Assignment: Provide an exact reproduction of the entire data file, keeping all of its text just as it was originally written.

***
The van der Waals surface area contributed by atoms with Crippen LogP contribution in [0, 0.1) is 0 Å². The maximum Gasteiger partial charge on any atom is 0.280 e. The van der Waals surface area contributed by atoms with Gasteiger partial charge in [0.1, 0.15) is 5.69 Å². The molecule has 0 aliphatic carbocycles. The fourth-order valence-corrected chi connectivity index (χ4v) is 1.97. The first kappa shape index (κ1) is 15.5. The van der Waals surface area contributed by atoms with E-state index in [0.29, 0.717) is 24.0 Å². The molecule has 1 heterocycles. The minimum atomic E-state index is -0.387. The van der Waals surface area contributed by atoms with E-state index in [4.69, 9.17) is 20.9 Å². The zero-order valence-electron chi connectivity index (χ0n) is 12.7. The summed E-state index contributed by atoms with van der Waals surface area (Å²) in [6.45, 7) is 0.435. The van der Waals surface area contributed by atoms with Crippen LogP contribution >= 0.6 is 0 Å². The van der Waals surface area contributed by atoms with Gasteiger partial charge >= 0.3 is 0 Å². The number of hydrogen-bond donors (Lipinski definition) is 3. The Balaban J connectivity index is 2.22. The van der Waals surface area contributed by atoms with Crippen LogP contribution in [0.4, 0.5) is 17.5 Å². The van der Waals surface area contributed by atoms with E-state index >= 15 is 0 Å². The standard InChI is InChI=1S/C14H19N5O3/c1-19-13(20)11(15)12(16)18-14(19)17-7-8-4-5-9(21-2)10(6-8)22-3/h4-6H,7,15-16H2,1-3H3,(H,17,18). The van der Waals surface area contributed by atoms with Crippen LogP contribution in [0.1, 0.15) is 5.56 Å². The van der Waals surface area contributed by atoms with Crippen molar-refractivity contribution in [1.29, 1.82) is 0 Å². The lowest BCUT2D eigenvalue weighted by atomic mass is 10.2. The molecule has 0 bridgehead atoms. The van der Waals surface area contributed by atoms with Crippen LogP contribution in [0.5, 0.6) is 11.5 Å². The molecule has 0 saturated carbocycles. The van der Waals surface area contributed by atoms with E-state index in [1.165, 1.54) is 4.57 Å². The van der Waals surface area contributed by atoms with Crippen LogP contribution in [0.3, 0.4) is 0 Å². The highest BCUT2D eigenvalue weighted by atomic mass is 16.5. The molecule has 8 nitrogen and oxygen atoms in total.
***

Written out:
The van der Waals surface area contributed by atoms with Crippen LogP contribution in [0, 0.1) is 0 Å². The maximum Gasteiger partial charge on any atom is 0.280 e. The van der Waals surface area contributed by atoms with Gasteiger partial charge in [0.1, 0.15) is 5.69 Å². The molecule has 0 aliphatic carbocycles. The fourth-order valence-corrected chi connectivity index (χ4v) is 1.97. The first kappa shape index (κ1) is 15.5. The van der Waals surface area contributed by atoms with E-state index in [0.29, 0.717) is 24.0 Å². The molecule has 1 heterocycles. The minimum atomic E-state index is -0.387. The van der Waals surface area contributed by atoms with E-state index in [4.69, 9.17) is 20.9 Å². The zero-order valence-electron chi connectivity index (χ0n) is 12.7. The summed E-state index contributed by atoms with van der Waals surface area (Å²) in [6.45, 7) is 0.435. The van der Waals surface area contributed by atoms with Crippen LogP contribution >= 0.6 is 0 Å². The van der Waals surface area contributed by atoms with Gasteiger partial charge >= 0.3 is 0 Å². The number of hydrogen-bond donors (Lipinski definition) is 3. The Balaban J connectivity index is 2.22. The van der Waals surface area contributed by atoms with Crippen LogP contribution in [0.4, 0.5) is 17.5 Å². The van der Waals surface area contributed by atoms with E-state index >= 15 is 0 Å². The standard InChI is InChI=1S/C14H19N5O3/c1-19-13(20)11(15)12(16)18-14(19)17-7-8-4-5-9(21-2)10(6-8)22-3/h4-6H,7,15-16H2,1-3H3,(H,17,18). The van der Waals surface area contributed by atoms with Crippen LogP contribution in [0.1, 0.15) is 5.56 Å². The van der Waals surface area contributed by atoms with Crippen molar-refractivity contribution in [1.29, 1.82) is 0 Å². The lowest BCUT2D eigenvalue weighted by atomic mass is 10.2. The molecule has 0 bridgehead atoms. The van der Waals surface area contributed by atoms with Crippen LogP contribution in [0.5, 0.6) is 11.5 Å². The molecule has 0 saturated carbocycles. The van der Waals surface area contributed by atoms with E-state index in [1.165, 1.54) is 4.57 Å². The van der Waals surface area contributed by atoms with Crippen LogP contribution in [0.3, 0.4) is 0 Å². The highest BCUT2D eigenvalue weighted by atomic mass is 16.5. The molecule has 8 nitrogen and oxygen atoms in total.